Quantum computation promises to advance a wide range of computational tasks. However, current quantum hardware suffers from noise and is too small for error correction. Thus, accurately utilizing noisy quantum computers strongly relies on noise characterization, mitigation, and suppression. Crucially, these methods must also be efficient in terms of their classical and quantum overhead. Here, we efficiently characterize and mitigate crosstalk noise, which is a severe error source in, e.g., cross-resonance based superconducting quantum processors. For crosstalk characterization, we develop a simplified measurement experiment. Furthermore, we analyze the problem of optimal experiment scheduling and solve it for common hardware architectures. After characterization, we mitigate noise in quantum circuits by a noise-aware qubit routing algorithm. Our integer programming algorithm extends previous work on optimized qubit routing by swap insertion. We incorporate the measured crosstalk errors in addition to other, more easily accessible noise data in the objective function. Furthermore, we strengthen the underlying integer linear model by proving a convex hull result about an associated class of polytopes, which has applications beyond this work. We evaluate the proposed method by characterizing crosstalk noise for a complete 27 qubit chip and leverage the resulting data to improve the approximation ratio of the Quantum Approximate Optimization Algorithm by up to 10 % compared to other established noise-aware routing methods. Our work clearly demonstrates the gains of including noise data when mapping abstract quantum circuits to hardware native ones.

The great scientific and technological advances that are being carried out in the field of quantum communications, accompanied by large investment programs such as EuroQCI, are driving the deployment of quantum network throughout the world. One of the final long-term objectives is to achieve the development of a quantum internet that provides greater security in its services and new functionalities that the current internet does not have. This article analyzes the possible integration strategies of already deployed networks or in the process of being deployed in order to reach a future global quantum network. Two strategies based on the SDN paradigm are proposed, based on a hierarchical controller scheme and on a distributed model. Each of these approaches shows pros and cons and could be applicable in different use cases. To define these strategies, the most relevant deployments of quantum communications networks carried out to date has been analyzed, as well as the different approaches for a quantum network architecture and topology, and the various proposed definitions of what quantum internet is and what are the components that would make it up in an ideal scenario. Finally, several detected opportunities and challenges regarding security and technological aspects are presented.

In the standard Bell scenario, when making a local projective measurement on each system component, the amount of randomness generated is restricted. However, this limitation can be surpassed through the implementation of sequential measurements. Nonetheless, a rigorous definition of random numbers in the context of sequential measurements is yet to be established, except for the lower quantification in device-independent scenarios. In this paper, we define quantum intrinsic randomness in sequential measurements and quantify the randomness in the Collins-Gisin-Linden-Massar-Popescu (CGLMP) inequality sequential scenario. Initially, we investigate the quantum intrinsic randomness of the mixed states under sequential projective measurements and the intrinsic randomness of the sequential positive-operator-valued measure (POVM) under pure states. Naturally, we rigorously define quantum intrinsic randomness under sequential POVM for arbitrary quantum states. Furthermore, we apply our method to one-Alice and two-Bobs sequential measurement scenarios, and quantify the quantum intrinsic randomness of the maximally entangled state and maximally violated state by giving an extremal decomposition. Finally, using the sequential Navascues-Pironio-Acin (NPA) hierarchy in the device-independent scenario, we derive lower bounds on the quantum intrinsic randomness of the maximally entangled state and maximally violated state.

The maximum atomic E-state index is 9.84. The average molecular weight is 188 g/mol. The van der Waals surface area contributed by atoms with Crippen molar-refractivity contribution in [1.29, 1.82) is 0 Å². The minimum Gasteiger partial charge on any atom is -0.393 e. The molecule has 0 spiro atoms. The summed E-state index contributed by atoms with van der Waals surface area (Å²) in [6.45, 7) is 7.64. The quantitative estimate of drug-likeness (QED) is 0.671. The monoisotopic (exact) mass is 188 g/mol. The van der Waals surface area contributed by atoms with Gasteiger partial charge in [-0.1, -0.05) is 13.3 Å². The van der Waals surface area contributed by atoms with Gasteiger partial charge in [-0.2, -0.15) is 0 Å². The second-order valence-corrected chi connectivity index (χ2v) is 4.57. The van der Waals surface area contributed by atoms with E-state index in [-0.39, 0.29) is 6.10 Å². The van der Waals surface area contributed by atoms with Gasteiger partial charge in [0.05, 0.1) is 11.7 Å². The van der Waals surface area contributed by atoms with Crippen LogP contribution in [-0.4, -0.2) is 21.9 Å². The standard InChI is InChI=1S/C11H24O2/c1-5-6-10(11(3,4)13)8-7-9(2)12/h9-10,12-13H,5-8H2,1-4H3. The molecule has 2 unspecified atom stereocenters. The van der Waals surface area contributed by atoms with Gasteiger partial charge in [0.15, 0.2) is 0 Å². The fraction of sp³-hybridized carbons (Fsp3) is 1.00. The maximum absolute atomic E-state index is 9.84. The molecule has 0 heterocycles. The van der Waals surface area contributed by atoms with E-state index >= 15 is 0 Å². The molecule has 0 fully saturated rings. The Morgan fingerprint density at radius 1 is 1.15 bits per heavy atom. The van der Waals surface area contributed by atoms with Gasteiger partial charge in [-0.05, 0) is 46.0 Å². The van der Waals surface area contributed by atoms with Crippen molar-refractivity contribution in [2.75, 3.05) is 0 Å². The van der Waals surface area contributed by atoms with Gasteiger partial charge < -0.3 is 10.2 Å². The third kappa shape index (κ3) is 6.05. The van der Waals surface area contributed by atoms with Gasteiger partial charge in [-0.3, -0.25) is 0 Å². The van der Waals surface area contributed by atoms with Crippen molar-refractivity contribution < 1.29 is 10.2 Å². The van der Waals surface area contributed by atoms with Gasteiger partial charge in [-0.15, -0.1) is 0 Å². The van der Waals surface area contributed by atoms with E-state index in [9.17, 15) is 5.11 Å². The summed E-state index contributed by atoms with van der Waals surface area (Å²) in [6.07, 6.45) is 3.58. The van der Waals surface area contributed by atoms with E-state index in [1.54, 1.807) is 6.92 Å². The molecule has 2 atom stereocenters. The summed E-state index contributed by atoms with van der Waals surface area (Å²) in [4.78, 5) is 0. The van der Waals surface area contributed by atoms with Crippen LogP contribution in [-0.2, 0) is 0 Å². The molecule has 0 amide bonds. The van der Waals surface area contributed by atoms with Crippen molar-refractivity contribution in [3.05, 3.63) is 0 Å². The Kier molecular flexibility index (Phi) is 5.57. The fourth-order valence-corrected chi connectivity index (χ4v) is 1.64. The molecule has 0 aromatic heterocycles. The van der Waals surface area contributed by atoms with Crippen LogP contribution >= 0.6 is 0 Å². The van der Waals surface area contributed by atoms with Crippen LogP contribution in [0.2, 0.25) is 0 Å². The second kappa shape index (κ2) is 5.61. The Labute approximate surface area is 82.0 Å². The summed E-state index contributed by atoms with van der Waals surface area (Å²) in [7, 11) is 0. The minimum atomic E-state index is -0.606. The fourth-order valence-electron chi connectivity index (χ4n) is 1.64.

Coherent spin resonance methods, such as nuclear magnetic resonance and electron spin resonance spectroscopy, have led to spectrally highly sensitive, non-invasive quantum imaging techniques. Here, we propose a pump-probe spin resonance spectroscopy approach, designed for electron microscopy, based on microwave pump fields and electron probes. We investigate how quantum spin systems couple to electron matter waves through their magnetic moments and how the resulting phase shifts can be utilized to gain information about the states and dynamics of these systems. Notably, state-of-the-art transmission electron microscopy provides the means to detect phase shifts almost as small as that due to a single electron spin. This could enable state-selective observation of spin dynamics on the nanoscale and indirect measurement of the environment of the examined spin systems, providing information, for example, on the atomic structure, local chemical composition and neighboring spins.

Algebraic quantum field theory (AQFT) puts forward three "causal axioms" that aim to characterize the theory as one that implements relativistic causation: the spectrum condition, microcausality, and primitive causality. In this paper, I aim to show, in a minimally technical way, that none of them fully explains the notion of causation appropriate for AQFT because they only capture some of the desiderata for relativistic causation I state or because it is often unclear how each axiom implements its respective desideratum. After this diagnostic, I will show that a fourth condition, local primitive causality (LPC), fully characterizes relativistic causation in the sense of fulfilling all the relevant desiderata. However, it only encompasses the virtues of the other axioms because it is implied by them, as I will show from a construction by Haag and Schroer (1962). Since the conjunction of the three causal axioms implies LPC and other important results in QFT that LPC does not imply, and since LPC helps clarify some of the shortcomings of the three axioms, I advocate for a holistic interpretation of how the axioms characterize the causal structure of AQFT against the strategy in the literature to rivalize the axioms and privilege one among them.